Yep... my thoughts too. Since another piston didn't bring it in, I would swap the plug to see if that made a difference. If not, it has to be an out of spec, way thick gas lock. Reducing it's thickness would bring the plug closer for the op rod to hit the piston before slapping into the roller. I'd measure it 10 times before cutting anything. Only because I have more than once cut something 10 times and it'd STILL be too short. So bee careful.

Good luck with it!!
 

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...Maybe an adjustable gas plug would move the piston further back?
I agree with everyone else that a different gas plug should be tried since there's always the possibility yours was shortened to change dwell (I tried that but marked the plug so I'd know which was which without measuring). But an adjustable gas plug doesn't adjust in length; it vents some of the gas to reduce pressure applied to the piston and that's done by changing the size of the vent and/or the volume of the space inside the plug.
 

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Don't overlook the obvious.

You have a unitized gas cylinder. That doesn't mean that the gas lock has been set correctly.

The purpose of the gas lock, is to position the gas cylinder so that the hole in the barrel is aligned with the hole in the gas cylinder. That's how the gas enters the gas cylinder, and functions the rifle.

Make sure those holes line up!

You can lock the bolt to the rear, so that the piston slides back with gravity, and drop a pin or drill bit in the vent hole. If it is visible through the muzzle, the holes are lined up.

If the pin won't go through, you need to tighten the gas lock.
 

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How about contacting the seller and ask if this was something that was noticed while they owned it? If so, is there a reason behind it?
 

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Discussion Starter · #15 ·
thanks!

Thanks for the help! He is bringing the rifle by again on Tuesday so I will look into it closer then. Now I have some ideas to work with! He is also attempting to contact the seller. Thanks again! Ill post an update when we figure it out.
 

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Good luck. I hope it's something simple. It's the kind of head-scratcher that's tough to diagnose at a distance. Sometimes issues come up because we've got these combinations of GI parts and commercial parts. I guess we're lucky we don't encounter more cases of misfit than we do.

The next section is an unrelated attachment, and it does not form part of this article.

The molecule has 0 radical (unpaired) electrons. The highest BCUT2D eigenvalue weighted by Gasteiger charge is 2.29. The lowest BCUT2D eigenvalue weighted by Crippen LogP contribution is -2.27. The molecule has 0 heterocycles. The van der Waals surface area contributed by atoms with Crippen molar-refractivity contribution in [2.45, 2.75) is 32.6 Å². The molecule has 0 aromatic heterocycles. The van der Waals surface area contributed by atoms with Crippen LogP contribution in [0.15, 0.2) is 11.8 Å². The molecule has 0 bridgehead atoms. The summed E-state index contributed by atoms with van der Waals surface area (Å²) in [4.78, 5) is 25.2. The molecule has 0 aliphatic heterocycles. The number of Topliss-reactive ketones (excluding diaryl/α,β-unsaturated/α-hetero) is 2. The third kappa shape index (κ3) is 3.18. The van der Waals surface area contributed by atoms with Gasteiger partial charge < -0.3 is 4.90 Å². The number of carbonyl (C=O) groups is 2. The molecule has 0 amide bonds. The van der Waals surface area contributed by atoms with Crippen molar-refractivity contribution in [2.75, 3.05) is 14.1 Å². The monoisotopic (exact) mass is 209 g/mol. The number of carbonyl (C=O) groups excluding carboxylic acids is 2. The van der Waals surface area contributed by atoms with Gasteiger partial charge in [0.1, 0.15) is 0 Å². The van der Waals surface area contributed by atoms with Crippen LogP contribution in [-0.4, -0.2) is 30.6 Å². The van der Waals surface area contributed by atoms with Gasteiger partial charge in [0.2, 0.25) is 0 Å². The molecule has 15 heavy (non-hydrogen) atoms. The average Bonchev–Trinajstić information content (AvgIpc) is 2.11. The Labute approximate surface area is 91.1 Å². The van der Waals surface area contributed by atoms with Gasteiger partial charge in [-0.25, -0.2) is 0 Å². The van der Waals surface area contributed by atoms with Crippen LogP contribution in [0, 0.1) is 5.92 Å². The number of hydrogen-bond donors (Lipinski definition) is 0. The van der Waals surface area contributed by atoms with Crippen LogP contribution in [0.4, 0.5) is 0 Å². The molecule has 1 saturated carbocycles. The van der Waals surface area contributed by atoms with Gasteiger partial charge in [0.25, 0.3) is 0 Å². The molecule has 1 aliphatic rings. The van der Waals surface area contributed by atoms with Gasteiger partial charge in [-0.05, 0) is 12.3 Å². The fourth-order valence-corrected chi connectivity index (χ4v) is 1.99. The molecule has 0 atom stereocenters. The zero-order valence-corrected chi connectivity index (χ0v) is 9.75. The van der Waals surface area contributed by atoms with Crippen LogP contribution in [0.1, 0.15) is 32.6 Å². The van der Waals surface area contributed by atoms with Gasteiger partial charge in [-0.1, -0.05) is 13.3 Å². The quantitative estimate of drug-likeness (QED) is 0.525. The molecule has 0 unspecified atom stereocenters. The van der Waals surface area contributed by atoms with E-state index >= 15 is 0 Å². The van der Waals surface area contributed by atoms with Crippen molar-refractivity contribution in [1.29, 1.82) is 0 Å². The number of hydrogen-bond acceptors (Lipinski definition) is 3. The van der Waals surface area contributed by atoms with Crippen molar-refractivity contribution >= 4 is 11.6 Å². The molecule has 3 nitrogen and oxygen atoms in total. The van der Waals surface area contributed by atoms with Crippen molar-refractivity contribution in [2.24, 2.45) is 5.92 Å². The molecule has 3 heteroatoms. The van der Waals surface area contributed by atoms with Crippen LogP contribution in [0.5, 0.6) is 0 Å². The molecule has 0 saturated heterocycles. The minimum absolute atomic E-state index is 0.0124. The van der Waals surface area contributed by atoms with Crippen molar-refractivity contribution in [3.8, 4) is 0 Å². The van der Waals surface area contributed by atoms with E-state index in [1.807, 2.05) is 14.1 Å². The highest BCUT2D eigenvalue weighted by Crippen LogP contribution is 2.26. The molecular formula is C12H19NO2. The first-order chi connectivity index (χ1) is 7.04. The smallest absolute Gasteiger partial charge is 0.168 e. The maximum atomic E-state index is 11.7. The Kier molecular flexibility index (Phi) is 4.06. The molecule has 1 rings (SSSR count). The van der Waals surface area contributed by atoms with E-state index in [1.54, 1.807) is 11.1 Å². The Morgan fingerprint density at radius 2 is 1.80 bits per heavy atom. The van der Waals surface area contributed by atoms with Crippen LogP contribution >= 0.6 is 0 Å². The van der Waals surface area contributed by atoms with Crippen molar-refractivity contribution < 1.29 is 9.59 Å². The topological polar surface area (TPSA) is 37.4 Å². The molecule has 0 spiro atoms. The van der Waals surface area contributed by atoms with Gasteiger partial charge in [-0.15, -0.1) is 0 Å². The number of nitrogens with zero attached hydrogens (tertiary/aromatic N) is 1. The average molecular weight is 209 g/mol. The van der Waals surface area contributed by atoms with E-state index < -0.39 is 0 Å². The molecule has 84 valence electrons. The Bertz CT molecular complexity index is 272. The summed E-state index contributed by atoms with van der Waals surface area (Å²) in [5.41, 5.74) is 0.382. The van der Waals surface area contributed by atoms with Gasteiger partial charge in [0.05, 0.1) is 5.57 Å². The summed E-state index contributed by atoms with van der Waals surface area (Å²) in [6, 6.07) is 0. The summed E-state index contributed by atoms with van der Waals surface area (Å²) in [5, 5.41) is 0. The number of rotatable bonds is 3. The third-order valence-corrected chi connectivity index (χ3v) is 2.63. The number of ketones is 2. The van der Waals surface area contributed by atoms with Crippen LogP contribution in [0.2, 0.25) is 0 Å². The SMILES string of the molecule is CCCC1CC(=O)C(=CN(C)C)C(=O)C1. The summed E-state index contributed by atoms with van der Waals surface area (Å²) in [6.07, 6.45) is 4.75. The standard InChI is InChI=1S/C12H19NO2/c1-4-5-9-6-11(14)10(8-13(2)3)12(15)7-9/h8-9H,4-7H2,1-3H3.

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I had a lock that tightened to 3 o'clock and 2 o'clock when flipped. When I backed it off the op rod lost contact with the piston (the lock has very coarse threads). So I went on a quest for the perfect lock, I ended up buying 5 and got one that locked up perfectly with my setup. Stopped by hand at 4:30 and wrenched tight to 6 o'clock. When installing the plug the piston made contact with the plug for the last turn by hand (considered great for dwell time) then less than 1/4 turn to torque it to 15 ft-lbs. The threads on the plug are VERY fine, I'm guessing 1/32 but they may be 1/64, regardless that's not much per turn either way.

If you find the gas cylinder isn't seated to the shoulder and it's off by over half a turn you may want to look into getting some different locks to try. Plus side you can usually sell them pretty easy.
 

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Discussion Starter · #18 ·
Update

Had the rifle dropped off at my place and I got around to looking at it last night. I went so far as to swap gas cylinders, the piston, and gas plug trying to find the problem. Couldn't close the gap. The op rod is still being stopped by the bolt roller. I gave Springfield a call this morning and after having to call back 4 times to finally speak with a technician, they requested that I send the rifle back in for repair. I made sure to inform them that it has a unitized cylinder (done by Ted Brown I have since learned). I also told them that the problem isn't with the cylinder because I tried another unmodified SAI cylinder to no avail and to please keep it on the rifle, even if they replace other parts. So we'll see what happens, the rifle is on it's way...
 

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things

Sounds as though you narrowed it down to an out of spec barrel, or a very, extra large, barrel ring on the receiver....good job !
 

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In this case-gas lock

This is one of those rare cases where I would remove enough off of the gas lock to allow the gas plug to push the piston out enough to pre load the op rod with no gap. if you are using a unitized gas cylinder, just take enough off to take up the gap.

Other options may be limited depending on where the gas port lines up. Is it centered, forward or back?

The most likely problem is simply the roller position on the bolt? Is this a SAI bolt? It's probably the bolt or the gas cylinder shoulder being slightly further forward than it should be or a combination of both.

Have you tried another bolt to see if that changes the gap? How about another op rod? I've seen op rods without the proper clearance, which causes it to bind on the roller.

The easy fix, that won't hurt your dwell time is to take some material off your gas lock. Since you have a gap between your piston and op rod, and a unitized gas cylinder, you can take just enough off to eliminate the gap. A slight pre load is desirable. Ever so slight!

Good luck!